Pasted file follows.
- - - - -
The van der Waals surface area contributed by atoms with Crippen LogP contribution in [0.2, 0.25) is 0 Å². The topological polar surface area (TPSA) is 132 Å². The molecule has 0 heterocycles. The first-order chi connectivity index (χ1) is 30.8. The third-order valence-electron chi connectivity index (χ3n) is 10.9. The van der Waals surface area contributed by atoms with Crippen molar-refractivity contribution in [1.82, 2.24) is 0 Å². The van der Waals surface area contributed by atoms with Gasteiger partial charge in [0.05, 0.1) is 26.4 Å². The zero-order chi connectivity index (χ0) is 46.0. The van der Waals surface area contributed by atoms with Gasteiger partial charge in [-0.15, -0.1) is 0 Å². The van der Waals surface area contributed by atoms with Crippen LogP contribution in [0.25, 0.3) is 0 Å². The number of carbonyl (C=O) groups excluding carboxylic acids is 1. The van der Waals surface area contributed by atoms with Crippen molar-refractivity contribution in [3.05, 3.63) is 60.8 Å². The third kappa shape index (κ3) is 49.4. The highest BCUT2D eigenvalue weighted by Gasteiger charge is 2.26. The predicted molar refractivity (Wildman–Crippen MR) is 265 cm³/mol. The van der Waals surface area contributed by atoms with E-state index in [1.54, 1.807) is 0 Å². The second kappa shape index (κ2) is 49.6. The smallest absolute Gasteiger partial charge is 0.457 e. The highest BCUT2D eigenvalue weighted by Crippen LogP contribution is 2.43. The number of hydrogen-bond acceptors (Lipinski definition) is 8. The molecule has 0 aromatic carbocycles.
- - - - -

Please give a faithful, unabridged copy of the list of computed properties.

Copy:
The van der Waals surface area contributed by atoms with Crippen LogP contribution in [0.2, 0.25) is 0 Å². The topological polar surface area (TPSA) is 132 Å². The molecule has 0 heterocycles. The first-order chi connectivity index (χ1) is 30.8. The third-order valence-electron chi connectivity index (χ3n) is 10.9. The van der Waals surface area contributed by atoms with Crippen molar-refractivity contribution in [1.82, 2.24) is 0 Å². The van der Waals surface area contributed by atoms with Gasteiger partial charge in [0.05, 0.1) is 26.4 Å². The zero-order chi connectivity index (χ0) is 46.0. The van der Waals surface area contributed by atoms with Gasteiger partial charge in [-0.15, -0.1) is 0 Å². The van der Waals surface area contributed by atoms with Crippen LogP contribution in [0.25, 0.3) is 0 Å². The number of carbonyl (C=O) groups excluding carboxylic acids is 1. The van der Waals surface area contributed by atoms with Crippen molar-refractivity contribution in [3.05, 3.63) is 60.8 Å². The third kappa shape index (κ3) is 49.4. The highest BCUT2D eigenvalue weighted by Gasteiger charge is 2.26. The predicted molar refractivity (Wildman–Crippen MR) is 265 cm³/mol. The van der Waals surface area contributed by atoms with E-state index in [1.54, 1.807) is 0 Å². The second kappa shape index (κ2) is 49.6. The smallest absolute Gasteiger partial charge is 0.457 e. The highest BCUT2D eigenvalue weighted by Crippen LogP contribution is 2.43. The number of hydrogen-bond acceptors (Lipinski definition) is 8. The molecule has 0 aromatic carbocycles.